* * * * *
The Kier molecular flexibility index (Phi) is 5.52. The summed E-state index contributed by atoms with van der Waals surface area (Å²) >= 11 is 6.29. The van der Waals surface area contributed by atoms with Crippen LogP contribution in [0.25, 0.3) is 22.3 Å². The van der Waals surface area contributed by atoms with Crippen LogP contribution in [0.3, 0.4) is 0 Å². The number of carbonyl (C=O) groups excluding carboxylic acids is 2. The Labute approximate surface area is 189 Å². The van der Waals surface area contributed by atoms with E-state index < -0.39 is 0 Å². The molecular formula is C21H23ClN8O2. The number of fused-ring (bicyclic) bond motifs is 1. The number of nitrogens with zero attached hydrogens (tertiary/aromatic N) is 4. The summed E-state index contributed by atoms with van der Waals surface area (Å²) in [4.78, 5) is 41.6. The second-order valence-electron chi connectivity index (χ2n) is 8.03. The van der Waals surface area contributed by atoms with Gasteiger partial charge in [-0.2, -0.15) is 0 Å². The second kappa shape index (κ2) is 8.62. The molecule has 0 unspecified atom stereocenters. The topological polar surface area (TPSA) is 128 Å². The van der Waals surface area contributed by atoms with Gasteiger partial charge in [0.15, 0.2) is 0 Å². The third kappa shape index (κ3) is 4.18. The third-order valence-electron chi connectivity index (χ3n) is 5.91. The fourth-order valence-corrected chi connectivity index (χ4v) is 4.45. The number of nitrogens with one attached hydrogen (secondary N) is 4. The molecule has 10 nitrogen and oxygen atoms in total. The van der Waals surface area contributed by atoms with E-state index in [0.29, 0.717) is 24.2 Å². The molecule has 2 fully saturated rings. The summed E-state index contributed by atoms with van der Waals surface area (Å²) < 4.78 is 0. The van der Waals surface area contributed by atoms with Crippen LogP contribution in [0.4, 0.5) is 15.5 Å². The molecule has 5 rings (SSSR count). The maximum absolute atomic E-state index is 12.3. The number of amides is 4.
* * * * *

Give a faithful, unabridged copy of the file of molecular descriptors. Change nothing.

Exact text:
The Kier molecular flexibility index (Phi) is 5.52. The summed E-state index contributed by atoms with van der Waals surface area (Å²) >= 11 is 6.29. The van der Waals surface area contributed by atoms with Crippen LogP contribution in [0.25, 0.3) is 22.3 Å². The van der Waals surface area contributed by atoms with Crippen LogP contribution in [0.3, 0.4) is 0 Å². The number of carbonyl (C=O) groups excluding carboxylic acids is 2. The Labute approximate surface area is 189 Å². The van der Waals surface area contributed by atoms with E-state index < -0.39 is 0 Å². The molecular formula is C21H23ClN8O2. The number of fused-ring (bicyclic) bond motifs is 1. The number of nitrogens with zero attached hydrogens (tertiary/aromatic N) is 4. The summed E-state index contributed by atoms with van der Waals surface area (Å²) in [4.78, 5) is 41.6. The second-order valence-electron chi connectivity index (χ2n) is 8.03. The van der Waals surface area contributed by atoms with Gasteiger partial charge in [-0.2, -0.15) is 0 Å². The second kappa shape index (κ2) is 8.62. The molecule has 0 unspecified atom stereocenters. The topological polar surface area (TPSA) is 128 Å². The van der Waals surface area contributed by atoms with Gasteiger partial charge in [0.15, 0.2) is 0 Å². The third kappa shape index (κ3) is 4.18. The third-order valence-electron chi connectivity index (χ3n) is 5.91. The fourth-order valence-corrected chi connectivity index (χ4v) is 4.45. The number of nitrogens with one attached hydrogen (secondary N) is 4. The molecule has 10 nitrogen and oxygen atoms in total. The van der Waals surface area contributed by atoms with E-state index in [0.29, 0.717) is 24.2 Å². The molecule has 2 fully saturated rings. The summed E-state index contributed by atoms with van der Waals surface area (Å²) < 4.78 is 0. The van der Waals surface area contributed by atoms with Crippen LogP contribution in [0.4, 0.5) is 15.5 Å². The molecule has 5 rings (SSSR count). The maximum absolute atomic E-state index is 12.3. The number of amides is 4.